While urban telephony rose thanks to the contribution of foreign capital and technology, this was not necessarily the case for the construction of long-distance lines. The centralized administration of the Russian state and the spread of state monopolies in connection with industrialization prompted the government to lean in favor of a state monopoly for intercity telephone connections, even though it did not plan on using these lines solely for governmental purposes. However, the most active potential users—entrepreneurs—were not interested in the operating conditions for intercity lines proposed by the government. Initially the idea of the state monopoly was abandoned in favor of a contract signed in 1885 with Russian entrepreneurs, who wanted to build lines between Moscow and their factories 150 kilometers away. The first intercity lines were built at their own cost, and for their exclusive use.
In 1890, this network passed into the hands of the Public Treasury, and was opened to all users. In 1898, Moscow was connected to Saint Petersburg at the government’s cost. It was the fourth longest line in the world (over 600 kilometers), with an average of 200 conversation travelling along it each day. Demand for intercity communications prompted authorities to open up the state monopoly. Aware of the telephone’s importance for the country’s industrialization, authorities ceded the construction and management of new lines to private entrepreneurs and zemstvos (self-government assemblies). For instance in 1910-1912, a private telephone company connected Moscow to Nizhny-Novgorod and Ivanovo, and Kharkov to Ekaterinoslav. Russia counted 194 intercity lines in 1916, with a total length of over 15,000 kilometers, 60% of which were run by the government, and the remainder by private companies and zemstvos.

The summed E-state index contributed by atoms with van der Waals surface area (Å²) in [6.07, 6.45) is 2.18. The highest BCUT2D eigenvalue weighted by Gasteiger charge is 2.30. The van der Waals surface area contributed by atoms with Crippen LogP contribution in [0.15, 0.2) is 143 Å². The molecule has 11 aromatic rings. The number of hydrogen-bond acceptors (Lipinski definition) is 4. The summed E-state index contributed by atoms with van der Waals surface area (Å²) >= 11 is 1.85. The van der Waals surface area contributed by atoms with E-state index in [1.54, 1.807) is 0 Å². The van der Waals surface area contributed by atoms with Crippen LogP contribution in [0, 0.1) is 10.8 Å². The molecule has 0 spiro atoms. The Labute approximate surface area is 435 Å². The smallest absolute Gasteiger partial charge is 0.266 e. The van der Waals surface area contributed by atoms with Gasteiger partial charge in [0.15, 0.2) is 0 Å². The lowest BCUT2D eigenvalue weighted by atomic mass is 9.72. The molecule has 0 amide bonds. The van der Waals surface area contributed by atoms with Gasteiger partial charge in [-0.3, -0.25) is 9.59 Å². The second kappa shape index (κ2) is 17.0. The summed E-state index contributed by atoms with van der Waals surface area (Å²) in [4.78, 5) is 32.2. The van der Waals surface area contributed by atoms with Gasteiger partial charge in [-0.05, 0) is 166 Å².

The beginnings of the telephone in Russia thus reveal an instability in regulatory measures, which translated into the government’s hesitation over the economic and political properties of this tool. Foreign companies shared the market among themselves, and provided a decisive technical contribution in constructing networks. The Americans established themselves first as urban telephone operators, with other actors subsequently competing with them. The transition from one operator to another led to the reorganization of urban networks, which increasingly tended toward centralization. While the government aspired to enjoy the benefits of a monopoly over intercity networks, it quickly had to yield to private initiatives, although the latter did not succeed in meeting the technical challenges presented by the very large distances. This capacity to adapt to the competitive market paradoxically acted as a brake on the more rapid and intense development of the telephone in Russia. After 1917, the Bolsheviks inherited from their predecessors not just the rapidly nationalized technical systems, but also the hesitation surrounding the telephone’s economic, political, and social impact. While the intercity telephone was enduringly seen as tool for remote government, the urban telephone—an interpersonal communication tool—struggled to find its place and legitimacy in a society that sought to be collectivist.